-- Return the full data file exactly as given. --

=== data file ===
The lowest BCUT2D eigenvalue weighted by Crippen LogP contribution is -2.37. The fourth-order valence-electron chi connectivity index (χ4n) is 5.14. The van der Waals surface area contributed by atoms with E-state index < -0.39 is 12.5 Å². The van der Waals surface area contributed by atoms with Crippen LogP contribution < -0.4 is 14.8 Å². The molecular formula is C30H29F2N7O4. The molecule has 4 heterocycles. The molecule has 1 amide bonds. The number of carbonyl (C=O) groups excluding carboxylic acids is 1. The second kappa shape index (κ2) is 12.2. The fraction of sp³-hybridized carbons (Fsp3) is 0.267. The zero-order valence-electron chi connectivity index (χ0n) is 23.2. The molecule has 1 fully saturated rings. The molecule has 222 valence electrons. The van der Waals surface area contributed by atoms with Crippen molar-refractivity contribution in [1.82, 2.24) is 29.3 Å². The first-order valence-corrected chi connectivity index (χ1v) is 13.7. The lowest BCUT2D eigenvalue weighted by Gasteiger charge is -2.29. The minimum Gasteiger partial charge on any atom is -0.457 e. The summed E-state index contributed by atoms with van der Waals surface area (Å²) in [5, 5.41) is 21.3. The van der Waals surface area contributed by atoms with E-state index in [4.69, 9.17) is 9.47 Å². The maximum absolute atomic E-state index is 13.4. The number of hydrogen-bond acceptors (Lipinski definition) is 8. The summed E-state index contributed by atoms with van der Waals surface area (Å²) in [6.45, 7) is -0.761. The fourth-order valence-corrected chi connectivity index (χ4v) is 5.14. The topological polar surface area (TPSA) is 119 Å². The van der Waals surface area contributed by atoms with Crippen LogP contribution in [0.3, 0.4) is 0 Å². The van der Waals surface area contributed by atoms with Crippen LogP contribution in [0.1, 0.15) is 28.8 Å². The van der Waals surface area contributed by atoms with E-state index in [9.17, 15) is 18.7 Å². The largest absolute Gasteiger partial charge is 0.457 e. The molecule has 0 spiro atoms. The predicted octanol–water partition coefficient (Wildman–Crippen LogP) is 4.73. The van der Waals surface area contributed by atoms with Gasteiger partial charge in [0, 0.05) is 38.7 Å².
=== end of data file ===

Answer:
The lowest BCUT2D eigenvalue weighted by Crippen LogP contribution is -2.37. The fourth-order valence-electron chi connectivity index (χ4n) is 5.14. The van der Waals surface area contributed by atoms with E-state index < -0.39 is 12.5 Å². The van der Waals surface area contributed by atoms with Crippen LogP contribution < -0.4 is 14.8 Å². The molecular formula is C30H29F2N7O4. The molecule has 4 heterocycles. The molecule has 1 amide bonds. The number of carbonyl (C=O) groups excluding carboxylic acids is 1. The second kappa shape index (κ2) is 12.2. The fraction of sp³-hybridized carbons (Fsp3) is 0.267. The zero-order valence-electron chi connectivity index (χ0n) is 23.2. The molecule has 1 fully saturated rings. The molecule has 222 valence electrons. The van der Waals surface area contributed by atoms with Crippen molar-refractivity contribution in [1.82, 2.24) is 29.3 Å². The first-order valence-corrected chi connectivity index (χ1v) is 13.7. The lowest BCUT2D eigenvalue weighted by Gasteiger charge is -2.29. The minimum Gasteiger partial charge on any atom is -0.457 e. The summed E-state index contributed by atoms with van der Waals surface area (Å²) in [5, 5.41) is 21.3. The van der Waals surface area contributed by atoms with E-state index in [4.69, 9.17) is 9.47 Å². The maximum absolute atomic E-state index is 13.4. The number of hydrogen-bond acceptors (Lipinski definition) is 8. The summed E-state index contributed by atoms with van der Waals surface area (Å²) in [6.45, 7) is -0.761. The fourth-order valence-corrected chi connectivity index (χ4v) is 5.14. The topological polar surface area (TPSA) is 119 Å². The van der Waals surface area contributed by atoms with Crippen LogP contribution in [0.3, 0.4) is 0 Å². The van der Waals surface area contributed by atoms with Crippen LogP contribution in [0.1, 0.15) is 28.8 Å². The van der Waals surface area contributed by atoms with E-state index in [9.17, 15) is 18.7 Å². The largest absolute Gasteiger partial charge is 0.457 e. The molecule has 0 spiro atoms. The predicted octanol–water partition coefficient (Wildman–Crippen LogP) is 4.73. The van der Waals surface area contributed by atoms with Gasteiger partial charge in [0, 0.05) is 38.7 Å².